So the bottom line, after all I tried: given a document contact, how do I update it if it exists, or add it if it doesn't?

Thanks for your time.

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What about hooking in the pre for save? –  Shamoon Sep 17 '11 at 2:15
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7 Answers

I just burned a solid 3 hours trying to solve the same problem. Specifically, I wanted to "replace" the entire document if it exists, or insert it otherwise. Here's the solution:

var contact = new Contact({
  phone: request.phone,
  status: request.status
});

// Convert the Model instance to a simple object using Model's 'toObject' function
// to prevent weirdness like infinite looping...
var upsertData = contact.toObject();

// Delete the _id property, otherwise Mongo will return a "Mod on _id not allowed" error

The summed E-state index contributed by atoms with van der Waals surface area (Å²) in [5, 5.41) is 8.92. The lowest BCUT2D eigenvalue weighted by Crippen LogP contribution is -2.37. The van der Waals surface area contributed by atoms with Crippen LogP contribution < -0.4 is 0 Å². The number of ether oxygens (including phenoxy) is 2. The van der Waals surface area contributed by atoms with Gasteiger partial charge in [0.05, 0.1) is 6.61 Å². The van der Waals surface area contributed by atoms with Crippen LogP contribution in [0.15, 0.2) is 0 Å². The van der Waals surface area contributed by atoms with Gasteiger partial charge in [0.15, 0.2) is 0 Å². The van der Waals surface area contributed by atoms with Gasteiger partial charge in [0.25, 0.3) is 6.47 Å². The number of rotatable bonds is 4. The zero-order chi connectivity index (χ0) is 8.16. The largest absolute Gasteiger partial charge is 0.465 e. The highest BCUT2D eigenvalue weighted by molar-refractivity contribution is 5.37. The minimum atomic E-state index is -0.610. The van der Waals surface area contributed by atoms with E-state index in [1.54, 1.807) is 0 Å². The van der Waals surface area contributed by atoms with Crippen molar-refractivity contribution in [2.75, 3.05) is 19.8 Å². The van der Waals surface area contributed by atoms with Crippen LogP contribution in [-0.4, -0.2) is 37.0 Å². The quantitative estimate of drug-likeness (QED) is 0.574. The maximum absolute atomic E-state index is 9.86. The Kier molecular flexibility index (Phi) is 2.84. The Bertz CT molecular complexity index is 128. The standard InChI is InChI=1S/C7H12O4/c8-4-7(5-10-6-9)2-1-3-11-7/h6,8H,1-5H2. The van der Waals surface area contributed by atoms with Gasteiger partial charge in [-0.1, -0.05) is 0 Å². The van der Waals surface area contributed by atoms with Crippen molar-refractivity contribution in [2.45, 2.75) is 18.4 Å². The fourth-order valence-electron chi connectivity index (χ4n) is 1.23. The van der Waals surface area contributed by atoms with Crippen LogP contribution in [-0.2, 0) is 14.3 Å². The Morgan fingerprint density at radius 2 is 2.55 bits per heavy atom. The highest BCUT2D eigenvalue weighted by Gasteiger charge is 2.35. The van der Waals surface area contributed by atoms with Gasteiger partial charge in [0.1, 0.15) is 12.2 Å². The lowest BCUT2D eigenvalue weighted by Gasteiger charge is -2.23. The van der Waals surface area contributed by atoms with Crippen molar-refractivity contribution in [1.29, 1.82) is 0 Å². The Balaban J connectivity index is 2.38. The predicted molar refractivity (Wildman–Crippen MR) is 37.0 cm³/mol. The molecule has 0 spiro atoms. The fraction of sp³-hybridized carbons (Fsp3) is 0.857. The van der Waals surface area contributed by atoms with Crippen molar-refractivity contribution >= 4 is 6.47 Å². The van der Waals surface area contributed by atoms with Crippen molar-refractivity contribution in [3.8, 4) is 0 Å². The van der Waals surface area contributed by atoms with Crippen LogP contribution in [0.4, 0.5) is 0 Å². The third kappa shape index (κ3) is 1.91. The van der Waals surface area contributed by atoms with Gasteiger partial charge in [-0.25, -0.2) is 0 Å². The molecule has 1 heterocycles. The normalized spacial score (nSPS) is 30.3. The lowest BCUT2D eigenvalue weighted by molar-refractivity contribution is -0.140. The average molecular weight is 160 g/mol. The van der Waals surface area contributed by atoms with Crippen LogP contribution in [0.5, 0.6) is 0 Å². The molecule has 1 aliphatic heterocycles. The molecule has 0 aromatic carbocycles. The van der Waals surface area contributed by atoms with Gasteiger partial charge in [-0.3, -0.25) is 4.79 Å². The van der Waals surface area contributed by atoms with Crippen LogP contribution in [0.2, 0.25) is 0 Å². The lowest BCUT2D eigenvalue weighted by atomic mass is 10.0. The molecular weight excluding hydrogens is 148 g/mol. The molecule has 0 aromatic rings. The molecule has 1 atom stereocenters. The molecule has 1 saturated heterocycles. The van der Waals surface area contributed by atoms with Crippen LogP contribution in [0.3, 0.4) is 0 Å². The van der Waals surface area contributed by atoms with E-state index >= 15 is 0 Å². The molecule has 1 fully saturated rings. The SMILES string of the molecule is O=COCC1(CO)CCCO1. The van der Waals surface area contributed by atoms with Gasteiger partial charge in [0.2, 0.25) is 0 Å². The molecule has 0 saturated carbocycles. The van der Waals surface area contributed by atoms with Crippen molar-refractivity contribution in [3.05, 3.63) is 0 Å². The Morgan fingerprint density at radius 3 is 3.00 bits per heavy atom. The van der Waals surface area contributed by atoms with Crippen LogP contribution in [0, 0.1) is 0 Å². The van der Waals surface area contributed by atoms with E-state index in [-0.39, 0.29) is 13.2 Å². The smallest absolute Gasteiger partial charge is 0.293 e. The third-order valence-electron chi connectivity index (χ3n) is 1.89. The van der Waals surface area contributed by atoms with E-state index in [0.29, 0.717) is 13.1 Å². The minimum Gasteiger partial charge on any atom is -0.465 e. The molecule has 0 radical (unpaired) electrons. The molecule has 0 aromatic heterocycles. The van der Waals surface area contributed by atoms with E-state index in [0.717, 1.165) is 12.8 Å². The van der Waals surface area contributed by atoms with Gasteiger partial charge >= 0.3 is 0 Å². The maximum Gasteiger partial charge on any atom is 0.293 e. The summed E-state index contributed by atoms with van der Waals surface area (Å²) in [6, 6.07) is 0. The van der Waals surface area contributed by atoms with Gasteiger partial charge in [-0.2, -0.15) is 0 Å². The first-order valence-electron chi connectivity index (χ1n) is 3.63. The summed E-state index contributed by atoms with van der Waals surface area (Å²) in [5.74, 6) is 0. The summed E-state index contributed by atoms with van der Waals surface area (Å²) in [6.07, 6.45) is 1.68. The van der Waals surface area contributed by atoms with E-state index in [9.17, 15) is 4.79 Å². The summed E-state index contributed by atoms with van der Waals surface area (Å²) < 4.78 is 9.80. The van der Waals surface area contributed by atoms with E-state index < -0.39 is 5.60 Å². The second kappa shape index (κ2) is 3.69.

delete upsertData._id;

// Do the upsert, which works like this: If no Contact document exists with 
// _id = contact.id, then create a new doc using upsertData.
// Otherwise, update the existing doc with upsertData
Contact.update({_id: contact.id}, upsertData, {upsert: true}, function(err{...});

I created an issue on the Mongoose project page requesting that info about this be added to the docs.

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Documentation seems poor at the moment. There is some in the API docs (search for "update" on the page. Looks like this: MyModel.update({ age: { $gt: 18 } }, { oldEnough: true }, fn); and MyModel.update({ name: 'Tobi' }, { ferret: true }, { multi: true }, fn); –  CpILL Mar 15 '12 at 17:57
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You were close with

Contact.update({phone:request.phone}, contact, {upsert: true}, function(err{...})

but your second parameter should be an object with a modification operator for example